"private sellers"-meaning persons not "engaged
in the business of selling firearms"-are not required
under federal law to conduct background checks. We follow the
lead of the parties here, consistent with many authorities,
in using the phrases "private sellers" and
"private sales" to refer to firearms sales by
persons who are not engaged in the business of selling
firearms and not licensed by the federal government as
firearms dealers. Private sales are attractive to potential
buyers who fear that they will fail a background check.
To summarize the basics of the allegations, then, private
sales without background checks are not per se unlawful but
are attractive to prohibited persons, and prohibited persons
violate the law by obtaining firearms from anyone.
The complaint further alleges that statistics show that
firearms sold through private sales are more frequently
transferred to prohibited persons than are firearms
transferred in federally licensed sales. Specifically, the
complaint alleges that published studies prove that private
sellers and prohibited purchasers are attracted to use
Armslist.com by its permitted anonymity and its various
filtering features, which make it easier for buyers to avoid
having to submit to a background check and to minimize the
collection of evidence that could be used to hold them
accountable for later unlawful acts committed with an
In addition, the complaint alleges that private sales
facilitated by online communications have been linked to
illegal firearms trafficking, to firearms sales to minors,
and to mass casualty shootings. As a result, the complaint
alleges, major classified advertising websites, such as eBay,
Craigslist, and Amazon.com, prohibit posts seeking to buy or
Relating To The Armslist.com Website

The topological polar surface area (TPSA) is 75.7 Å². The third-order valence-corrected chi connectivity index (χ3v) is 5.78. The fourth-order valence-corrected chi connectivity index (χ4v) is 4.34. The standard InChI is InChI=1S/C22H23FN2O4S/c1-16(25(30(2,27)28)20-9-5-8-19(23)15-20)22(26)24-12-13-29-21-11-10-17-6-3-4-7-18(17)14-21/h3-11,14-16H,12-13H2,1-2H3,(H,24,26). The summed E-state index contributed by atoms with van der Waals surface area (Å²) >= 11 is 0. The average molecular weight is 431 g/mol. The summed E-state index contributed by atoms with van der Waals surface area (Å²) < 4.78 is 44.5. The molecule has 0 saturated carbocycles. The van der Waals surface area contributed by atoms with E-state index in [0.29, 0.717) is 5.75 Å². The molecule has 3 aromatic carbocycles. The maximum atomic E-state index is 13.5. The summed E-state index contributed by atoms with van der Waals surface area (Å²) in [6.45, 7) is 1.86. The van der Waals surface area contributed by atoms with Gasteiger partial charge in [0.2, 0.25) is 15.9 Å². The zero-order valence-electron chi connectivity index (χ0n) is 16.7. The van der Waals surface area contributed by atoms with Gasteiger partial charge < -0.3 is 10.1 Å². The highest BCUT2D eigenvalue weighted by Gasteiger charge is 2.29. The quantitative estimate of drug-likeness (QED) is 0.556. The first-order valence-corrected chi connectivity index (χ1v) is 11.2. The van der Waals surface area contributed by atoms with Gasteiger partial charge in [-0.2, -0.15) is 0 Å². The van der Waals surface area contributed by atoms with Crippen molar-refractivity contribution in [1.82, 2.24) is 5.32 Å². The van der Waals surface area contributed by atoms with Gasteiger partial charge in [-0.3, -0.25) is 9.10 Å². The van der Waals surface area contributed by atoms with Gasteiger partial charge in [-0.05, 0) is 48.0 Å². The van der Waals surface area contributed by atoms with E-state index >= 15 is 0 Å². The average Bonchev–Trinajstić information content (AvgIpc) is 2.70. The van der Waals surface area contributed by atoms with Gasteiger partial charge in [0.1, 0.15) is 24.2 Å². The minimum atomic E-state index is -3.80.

After several major websites prohibited users from using
posts to facilitate firearms transactions, Armslist saw a
commercial opening in this area and created Armslist.com.
Through the website, potential buyers and sellers contacted
one another, either by clicking on a link within the website
or by using the contact information provided by the other
party through the website.
The complaint alleges that design and operational features of
Armslist.com, which we now summarize, affirmatively
"encouraged" transactions in which prohibited
purchasers acquired firearms:
• Made private sales easy; ability to limit
searches. Sellers could indicate on the website whether
they were "premium vendors" (i.e.,
federally licensed firearms dealers) or instead "private
sellers." Potential buyers were allowed to identify
preferences for private sellers and to limit their search
results to private sellers.
• No flagging of "criminal" or
"illegal" content. Users were allowed to
"flag" ads to invite "review and
policing" by Armslist, and Armslist used these
"flags" to delete certain posts and to prohibit
certain users from posting on Armslist.com. However, the
website expressly prevented users from flagging content as
purportedly criminal or illegal.
• Warning against illegality, but no specific legal
guidance. Armslist.com contained a warning that users
must obey the law and asked users to certify that they would
not use the website for "any illegal purpose."
However, it provided no guidance on specific laws governing
firearm sales or the care that should be used in conducting
• No registration requirement; flagging of
registered accounts. Users were not required to
"register" an account with Armslist.com,
"thereby encouraging anonymity." Armslist
prominently displayed a statement on each post indicating
whether the poster had a "registered" or
• No buyer restrictions; no waiting period for
private sales. "Armslist does not contain any
restrictions for prospective buyers, and its website is
designed to enable buyers to evade state waiting period and
other legal requirements." This "waiting
period" reference is based on a Wisconsin law, in place
at the time of the Linn-Radcliffe transaction, that required
federally licensed firearms dealers to wait 48 hours after
receiving a "proceed" response from the background
check system before transferring the firearm, while private
sales were not subject to this requirement.
In contrast, the complaint alleges, a different website for
firearms transactions requires its users to register before
buying a firearm and to take delivery only through a licensed
dealer, which greatly minimizes the chances of firearms
transfers to prohibited persons.
The complaint includes the allegation that "the average
number of want ads specifically asking to buy from a private
seller on Armslist[.com] is 240% higher in states that do not
require background checks on those sales as compared to
states that require [background] checks on private,
stranger-to-stranger sales." In particular Wisconsin,
which did not require a background check for a private sale,